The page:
Communication in remote teams should be frequent, structured, and purpose-driven. There should be little room for improvisation to get things right, on this matter it is too easy to drift away from the standards and things can get messy. Even though it’s not the same as real communications, remember to stay in touch through video calls, as putting a face to the voice is of extreme importance when speaking with your team, otherwise the messages might not be transmitted as clearly as expected and conflicts may arise.
Establish periodical and frequent meetings for different purposes depending on the needs of your teams and the work you need to complete. Perhaps your teams could do daily stand-ups, set sprint planning meetings every two weeks, monthly team status meetings, quarterly reviews and always make sure things are clear for everyone.
Leaving written records of meetings about important information, decisions made, required actions, identified blockers, roadmaps, etc. is a great practice for building strong communications and using tools like emails, project management boards, online documents, and work tools will make your lives easier.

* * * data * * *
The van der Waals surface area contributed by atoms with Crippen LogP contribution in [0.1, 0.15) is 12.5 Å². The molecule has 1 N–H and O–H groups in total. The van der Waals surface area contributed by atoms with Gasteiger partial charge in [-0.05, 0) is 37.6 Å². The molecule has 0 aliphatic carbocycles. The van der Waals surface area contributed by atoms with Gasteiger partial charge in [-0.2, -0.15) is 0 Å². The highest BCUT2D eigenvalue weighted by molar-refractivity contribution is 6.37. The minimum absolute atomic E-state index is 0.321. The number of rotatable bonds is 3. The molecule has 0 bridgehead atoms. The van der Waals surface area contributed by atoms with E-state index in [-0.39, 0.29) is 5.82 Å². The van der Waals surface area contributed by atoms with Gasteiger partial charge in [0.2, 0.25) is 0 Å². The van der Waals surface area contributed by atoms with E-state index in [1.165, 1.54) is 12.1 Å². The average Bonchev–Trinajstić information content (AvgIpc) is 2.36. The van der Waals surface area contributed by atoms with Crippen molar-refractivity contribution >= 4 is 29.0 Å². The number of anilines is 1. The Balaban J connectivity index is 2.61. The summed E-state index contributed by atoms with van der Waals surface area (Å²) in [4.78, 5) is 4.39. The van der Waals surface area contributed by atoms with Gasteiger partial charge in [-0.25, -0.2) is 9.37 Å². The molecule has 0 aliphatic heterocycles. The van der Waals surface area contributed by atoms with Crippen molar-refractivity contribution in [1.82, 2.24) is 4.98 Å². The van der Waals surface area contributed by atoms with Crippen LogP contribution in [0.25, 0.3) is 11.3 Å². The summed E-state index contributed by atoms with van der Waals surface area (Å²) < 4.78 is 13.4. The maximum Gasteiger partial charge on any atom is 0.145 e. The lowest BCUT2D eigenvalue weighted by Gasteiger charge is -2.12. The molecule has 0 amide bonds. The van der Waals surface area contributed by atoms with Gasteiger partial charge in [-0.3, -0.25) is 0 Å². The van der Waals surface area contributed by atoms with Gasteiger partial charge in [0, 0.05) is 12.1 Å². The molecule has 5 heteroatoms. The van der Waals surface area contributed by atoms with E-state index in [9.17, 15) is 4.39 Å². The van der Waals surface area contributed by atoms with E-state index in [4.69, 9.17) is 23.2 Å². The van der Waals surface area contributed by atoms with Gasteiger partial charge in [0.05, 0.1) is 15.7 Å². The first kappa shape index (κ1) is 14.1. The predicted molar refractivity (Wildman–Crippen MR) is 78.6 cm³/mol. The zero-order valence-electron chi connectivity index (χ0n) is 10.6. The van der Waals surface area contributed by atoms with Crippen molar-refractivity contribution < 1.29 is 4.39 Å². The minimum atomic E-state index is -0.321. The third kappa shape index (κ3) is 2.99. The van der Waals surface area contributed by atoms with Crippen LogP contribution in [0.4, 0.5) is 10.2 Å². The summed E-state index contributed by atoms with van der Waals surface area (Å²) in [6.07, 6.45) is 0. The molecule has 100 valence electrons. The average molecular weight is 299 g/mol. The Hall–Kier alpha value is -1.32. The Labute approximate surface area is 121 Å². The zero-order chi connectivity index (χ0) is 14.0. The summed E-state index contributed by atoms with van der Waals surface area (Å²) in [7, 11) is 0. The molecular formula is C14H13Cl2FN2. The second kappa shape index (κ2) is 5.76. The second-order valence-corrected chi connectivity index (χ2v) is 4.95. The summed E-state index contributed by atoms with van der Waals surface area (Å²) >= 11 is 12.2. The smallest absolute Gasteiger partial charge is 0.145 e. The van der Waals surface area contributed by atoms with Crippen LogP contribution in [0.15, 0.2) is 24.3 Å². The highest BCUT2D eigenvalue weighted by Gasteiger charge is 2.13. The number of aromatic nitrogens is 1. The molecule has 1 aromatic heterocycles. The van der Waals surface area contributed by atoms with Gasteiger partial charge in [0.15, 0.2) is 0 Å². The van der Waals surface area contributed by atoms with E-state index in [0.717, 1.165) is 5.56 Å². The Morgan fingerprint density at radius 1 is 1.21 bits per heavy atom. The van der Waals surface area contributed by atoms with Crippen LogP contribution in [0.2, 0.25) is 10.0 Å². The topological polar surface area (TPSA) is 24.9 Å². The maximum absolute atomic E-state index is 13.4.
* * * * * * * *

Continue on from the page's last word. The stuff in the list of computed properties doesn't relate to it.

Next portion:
Keep in mind communication through remote tools can easily become a one-way conversation and this is a great recipe for failing at this aspect. Whenever possible seek to have two-way conversations with people, fully listening and understanding what the others are stating, showing respect for their ideas and thoughts and giving positive feedback when needed, making sure everyone feels comfortable sharing their thoughts without being judged or belittled.
Technology is here to help us overcome the barriers we face while working remotely. For example, there are many AR and VR startups that are helping us work remotely and if you search online you’ll find several tools for jazzing up your online and work meetings.
Choosing the right tools for your remote work is crucial to avoid losing your minds. The first step to choose the right tools should be to define the goals and purpose of each of the tools. Generally many remote teams need tools for communication, scheduling, project management, online work sessions, document sharing, code sharing, report sharing, client management systems, etc. Think about the nature of your work and which tools will help teams accomplish their goals and achieve their objectives.